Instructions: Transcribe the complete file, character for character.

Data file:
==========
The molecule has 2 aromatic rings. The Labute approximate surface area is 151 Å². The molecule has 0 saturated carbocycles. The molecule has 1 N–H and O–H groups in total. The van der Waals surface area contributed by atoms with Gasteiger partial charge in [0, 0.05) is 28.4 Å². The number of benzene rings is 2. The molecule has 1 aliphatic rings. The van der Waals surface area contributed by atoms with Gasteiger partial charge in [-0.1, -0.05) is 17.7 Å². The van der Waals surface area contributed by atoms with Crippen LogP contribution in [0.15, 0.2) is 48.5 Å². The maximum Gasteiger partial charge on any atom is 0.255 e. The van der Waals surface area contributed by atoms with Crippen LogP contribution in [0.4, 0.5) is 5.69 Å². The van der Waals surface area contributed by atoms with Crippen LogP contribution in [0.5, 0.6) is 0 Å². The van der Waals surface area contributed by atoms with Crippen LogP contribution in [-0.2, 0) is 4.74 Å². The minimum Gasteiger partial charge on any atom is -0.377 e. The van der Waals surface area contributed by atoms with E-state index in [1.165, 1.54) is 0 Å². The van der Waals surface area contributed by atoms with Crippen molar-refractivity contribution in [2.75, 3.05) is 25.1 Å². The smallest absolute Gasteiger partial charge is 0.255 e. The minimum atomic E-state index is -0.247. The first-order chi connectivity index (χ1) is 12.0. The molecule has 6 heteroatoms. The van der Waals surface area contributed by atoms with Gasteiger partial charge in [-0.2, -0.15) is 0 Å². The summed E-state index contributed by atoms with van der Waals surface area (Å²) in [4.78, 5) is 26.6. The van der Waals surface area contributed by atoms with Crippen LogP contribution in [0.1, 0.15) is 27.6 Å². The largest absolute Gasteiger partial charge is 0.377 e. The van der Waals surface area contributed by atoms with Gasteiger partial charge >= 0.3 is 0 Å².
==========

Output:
The molecule has 2 aromatic rings. The Labute approximate surface area is 151 Å². The molecule has 0 saturated carbocycles. The molecule has 1 N–H and O–H groups in total. The van der Waals surface area contributed by atoms with Gasteiger partial charge in [0, 0.05) is 28.4 Å². The number of benzene rings is 2. The molecule has 1 aliphatic rings. The van der Waals surface area contributed by atoms with Gasteiger partial charge in [-0.1, -0.05) is 17.7 Å². The van der Waals surface area contributed by atoms with Crippen LogP contribution in [0.15, 0.2) is 48.5 Å². The maximum Gasteiger partial charge on any atom is 0.255 e. The van der Waals surface area contributed by atoms with Crippen LogP contribution in [0.4, 0.5) is 5.69 Å². The van der Waals surface area contributed by atoms with Crippen LogP contribution in [0.5, 0.6) is 0 Å². The van der Waals surface area contributed by atoms with Crippen LogP contribution in [-0.2, 0) is 4.74 Å². The minimum Gasteiger partial charge on any atom is -0.377 e. The van der Waals surface area contributed by atoms with E-state index in [1.165, 1.54) is 0 Å². The van der Waals surface area contributed by atoms with Crippen molar-refractivity contribution in [2.75, 3.05) is 25.1 Å². The smallest absolute Gasteiger partial charge is 0.255 e. The minimum atomic E-state index is -0.247. The first-order chi connectivity index (χ1) is 12.0. The molecule has 6 heteroatoms. The van der Waals surface area contributed by atoms with Gasteiger partial charge in [-0.2, -0.15) is 0 Å². The summed E-state index contributed by atoms with van der Waals surface area (Å²) in [4.78, 5) is 26.6. The van der Waals surface area contributed by atoms with Crippen LogP contribution in [0.1, 0.15) is 27.6 Å². The largest absolute Gasteiger partial charge is 0.377 e. The van der Waals surface area contributed by atoms with Gasteiger partial charge >= 0.3 is 0 Å².